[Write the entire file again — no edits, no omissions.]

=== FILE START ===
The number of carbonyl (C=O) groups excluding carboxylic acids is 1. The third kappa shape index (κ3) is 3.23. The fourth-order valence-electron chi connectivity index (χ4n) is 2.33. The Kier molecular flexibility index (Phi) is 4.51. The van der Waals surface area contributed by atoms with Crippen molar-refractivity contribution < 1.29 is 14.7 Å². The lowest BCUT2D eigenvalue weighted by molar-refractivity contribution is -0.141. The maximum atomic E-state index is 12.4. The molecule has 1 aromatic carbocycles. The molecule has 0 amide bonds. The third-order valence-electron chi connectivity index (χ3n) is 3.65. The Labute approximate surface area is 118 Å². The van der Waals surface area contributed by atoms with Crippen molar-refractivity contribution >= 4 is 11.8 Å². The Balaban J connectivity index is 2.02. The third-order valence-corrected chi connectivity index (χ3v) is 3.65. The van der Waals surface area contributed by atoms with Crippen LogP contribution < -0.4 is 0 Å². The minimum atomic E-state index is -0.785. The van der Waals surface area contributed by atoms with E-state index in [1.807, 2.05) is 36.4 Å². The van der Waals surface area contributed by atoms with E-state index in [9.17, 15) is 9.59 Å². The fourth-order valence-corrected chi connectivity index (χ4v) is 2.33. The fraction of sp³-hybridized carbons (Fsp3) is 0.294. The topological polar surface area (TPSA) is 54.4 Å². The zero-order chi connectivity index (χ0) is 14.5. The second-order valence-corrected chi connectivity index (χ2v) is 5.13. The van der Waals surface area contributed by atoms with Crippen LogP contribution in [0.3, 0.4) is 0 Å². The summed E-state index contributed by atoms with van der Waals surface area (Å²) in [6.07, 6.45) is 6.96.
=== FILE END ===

The number of carbonyl (C=O) groups excluding carboxylic acids is 1. The third kappa shape index (κ3) is 3.23. The fourth-order valence-electron chi connectivity index (χ4n) is 2.33. The Kier molecular flexibility index (Phi) is 4.51. The van der Waals surface area contributed by atoms with Crippen molar-refractivity contribution < 1.29 is 14.7 Å². The lowest BCUT2D eigenvalue weighted by molar-refractivity contribution is -0.141. The maximum atomic E-state index is 12.4. The molecule has 1 aromatic carbocycles. The molecule has 0 amide bonds. The third-order valence-electron chi connectivity index (χ3n) is 3.65. The Labute approximate surface area is 118 Å². The van der Waals surface area contributed by atoms with Crippen molar-refractivity contribution >= 4 is 11.8 Å². The Balaban J connectivity index is 2.02. The third-order valence-corrected chi connectivity index (χ3v) is 3.65. The van der Waals surface area contributed by atoms with Crippen LogP contribution < -0.4 is 0 Å². The minimum atomic E-state index is -0.785. The van der Waals surface area contributed by atoms with E-state index in [1.807, 2.05) is 36.4 Å². The van der Waals surface area contributed by atoms with E-state index in [9.17, 15) is 9.59 Å². The fourth-order valence-corrected chi connectivity index (χ4v) is 2.33. The fraction of sp³-hybridized carbons (Fsp3) is 0.294. The topological polar surface area (TPSA) is 54.4 Å². The zero-order chi connectivity index (χ0) is 14.5. The second-order valence-corrected chi connectivity index (χ2v) is 5.13. The van der Waals surface area contributed by atoms with Crippen LogP contribution in [0.3, 0.4) is 0 Å². The summed E-state index contributed by atoms with van der Waals surface area (Å²) in [6.07, 6.45) is 6.96.